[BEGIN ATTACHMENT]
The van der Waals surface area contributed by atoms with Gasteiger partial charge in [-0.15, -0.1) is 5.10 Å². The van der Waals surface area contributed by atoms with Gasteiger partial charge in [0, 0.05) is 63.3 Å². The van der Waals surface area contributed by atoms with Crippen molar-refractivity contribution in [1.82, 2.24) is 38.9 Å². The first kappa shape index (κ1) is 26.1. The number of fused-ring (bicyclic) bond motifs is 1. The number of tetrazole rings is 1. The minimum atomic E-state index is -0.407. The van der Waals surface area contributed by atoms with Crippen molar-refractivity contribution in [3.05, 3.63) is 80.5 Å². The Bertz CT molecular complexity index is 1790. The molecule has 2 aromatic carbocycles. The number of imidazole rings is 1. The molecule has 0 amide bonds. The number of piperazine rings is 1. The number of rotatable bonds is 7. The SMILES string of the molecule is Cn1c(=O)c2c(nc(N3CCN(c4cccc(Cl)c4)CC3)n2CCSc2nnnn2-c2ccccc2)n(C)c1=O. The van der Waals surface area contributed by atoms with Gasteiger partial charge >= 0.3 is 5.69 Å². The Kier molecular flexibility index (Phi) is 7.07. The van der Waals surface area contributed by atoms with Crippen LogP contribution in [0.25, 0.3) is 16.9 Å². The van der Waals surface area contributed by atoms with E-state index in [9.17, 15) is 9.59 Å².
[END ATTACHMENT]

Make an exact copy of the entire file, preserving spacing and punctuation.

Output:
The van der Waals surface area contributed by atoms with Gasteiger partial charge in [-0.15, -0.1) is 5.10 Å². The van der Waals surface area contributed by atoms with Gasteiger partial charge in [0, 0.05) is 63.3 Å². The van der Waals surface area contributed by atoms with Crippen molar-refractivity contribution in [1.82, 2.24) is 38.9 Å². The first kappa shape index (κ1) is 26.1. The number of fused-ring (bicyclic) bond motifs is 1. The number of tetrazole rings is 1. The minimum atomic E-state index is -0.407. The van der Waals surface area contributed by atoms with Crippen molar-refractivity contribution in [3.05, 3.63) is 80.5 Å². The Bertz CT molecular complexity index is 1790. The molecule has 2 aromatic carbocycles. The number of imidazole rings is 1. The molecule has 0 amide bonds. The number of piperazine rings is 1. The number of rotatable bonds is 7. The SMILES string of the molecule is Cn1c(=O)c2c(nc(N3CCN(c4cccc(Cl)c4)CC3)n2CCSc2nnnn2-c2ccccc2)n(C)c1=O. The van der Waals surface area contributed by atoms with Gasteiger partial charge >= 0.3 is 5.69 Å². The Kier molecular flexibility index (Phi) is 7.07. The van der Waals surface area contributed by atoms with Crippen LogP contribution in [0.25, 0.3) is 16.9 Å². The van der Waals surface area contributed by atoms with E-state index in [9.17, 15) is 9.59 Å².